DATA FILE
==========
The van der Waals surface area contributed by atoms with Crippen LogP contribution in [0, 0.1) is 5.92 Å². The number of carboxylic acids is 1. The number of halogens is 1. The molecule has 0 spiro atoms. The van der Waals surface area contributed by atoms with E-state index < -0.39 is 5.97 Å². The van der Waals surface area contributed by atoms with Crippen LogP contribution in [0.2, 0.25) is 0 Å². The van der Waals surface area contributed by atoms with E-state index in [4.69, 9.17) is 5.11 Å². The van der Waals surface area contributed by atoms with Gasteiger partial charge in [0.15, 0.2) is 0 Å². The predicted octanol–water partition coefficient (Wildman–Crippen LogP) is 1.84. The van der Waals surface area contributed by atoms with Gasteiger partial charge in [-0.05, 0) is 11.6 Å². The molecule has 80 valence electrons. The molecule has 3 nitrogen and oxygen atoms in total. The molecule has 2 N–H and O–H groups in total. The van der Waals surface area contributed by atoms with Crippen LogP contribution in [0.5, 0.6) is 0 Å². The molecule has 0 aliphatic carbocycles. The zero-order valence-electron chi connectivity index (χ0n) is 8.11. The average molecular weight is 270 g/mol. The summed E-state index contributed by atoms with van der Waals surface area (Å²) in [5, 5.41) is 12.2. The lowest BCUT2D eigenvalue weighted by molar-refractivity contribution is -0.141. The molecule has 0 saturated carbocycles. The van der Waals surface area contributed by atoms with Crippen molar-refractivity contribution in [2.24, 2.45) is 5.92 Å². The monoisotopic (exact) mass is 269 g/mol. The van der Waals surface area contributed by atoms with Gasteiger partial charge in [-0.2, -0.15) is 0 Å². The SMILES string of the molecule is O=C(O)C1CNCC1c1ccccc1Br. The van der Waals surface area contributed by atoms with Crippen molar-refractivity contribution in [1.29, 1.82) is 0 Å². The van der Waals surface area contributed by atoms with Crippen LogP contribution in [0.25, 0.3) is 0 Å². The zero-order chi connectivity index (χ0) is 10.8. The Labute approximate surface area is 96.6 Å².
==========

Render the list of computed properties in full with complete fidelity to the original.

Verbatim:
The van der Waals surface area contributed by atoms with Crippen LogP contribution in [0, 0.1) is 5.92 Å². The number of carboxylic acids is 1. The number of halogens is 1. The molecule has 0 spiro atoms. The van der Waals surface area contributed by atoms with E-state index < -0.39 is 5.97 Å². The van der Waals surface area contributed by atoms with Crippen LogP contribution in [0.2, 0.25) is 0 Å². The van der Waals surface area contributed by atoms with E-state index in [4.69, 9.17) is 5.11 Å². The van der Waals surface area contributed by atoms with Gasteiger partial charge in [0.15, 0.2) is 0 Å². The predicted octanol–water partition coefficient (Wildman–Crippen LogP) is 1.84. The van der Waals surface area contributed by atoms with Gasteiger partial charge in [-0.05, 0) is 11.6 Å². The molecule has 80 valence electrons. The molecule has 3 nitrogen and oxygen atoms in total. The molecule has 2 N–H and O–H groups in total. The van der Waals surface area contributed by atoms with Crippen LogP contribution in [0.5, 0.6) is 0 Å². The molecule has 0 aliphatic carbocycles. The zero-order valence-electron chi connectivity index (χ0n) is 8.11. The average molecular weight is 270 g/mol. The summed E-state index contributed by atoms with van der Waals surface area (Å²) in [5, 5.41) is 12.2. The lowest BCUT2D eigenvalue weighted by molar-refractivity contribution is -0.141. The molecule has 0 saturated carbocycles. The van der Waals surface area contributed by atoms with Crippen molar-refractivity contribution in [2.24, 2.45) is 5.92 Å². The monoisotopic (exact) mass is 269 g/mol. The van der Waals surface area contributed by atoms with Gasteiger partial charge in [-0.2, -0.15) is 0 Å². The SMILES string of the molecule is O=C(O)C1CNCC1c1ccccc1Br. The van der Waals surface area contributed by atoms with Crippen molar-refractivity contribution in [1.29, 1.82) is 0 Å². The van der Waals surface area contributed by atoms with Crippen LogP contribution in [0.25, 0.3) is 0 Å². The zero-order chi connectivity index (χ0) is 10.8. The Labute approximate surface area is 96.6 Å².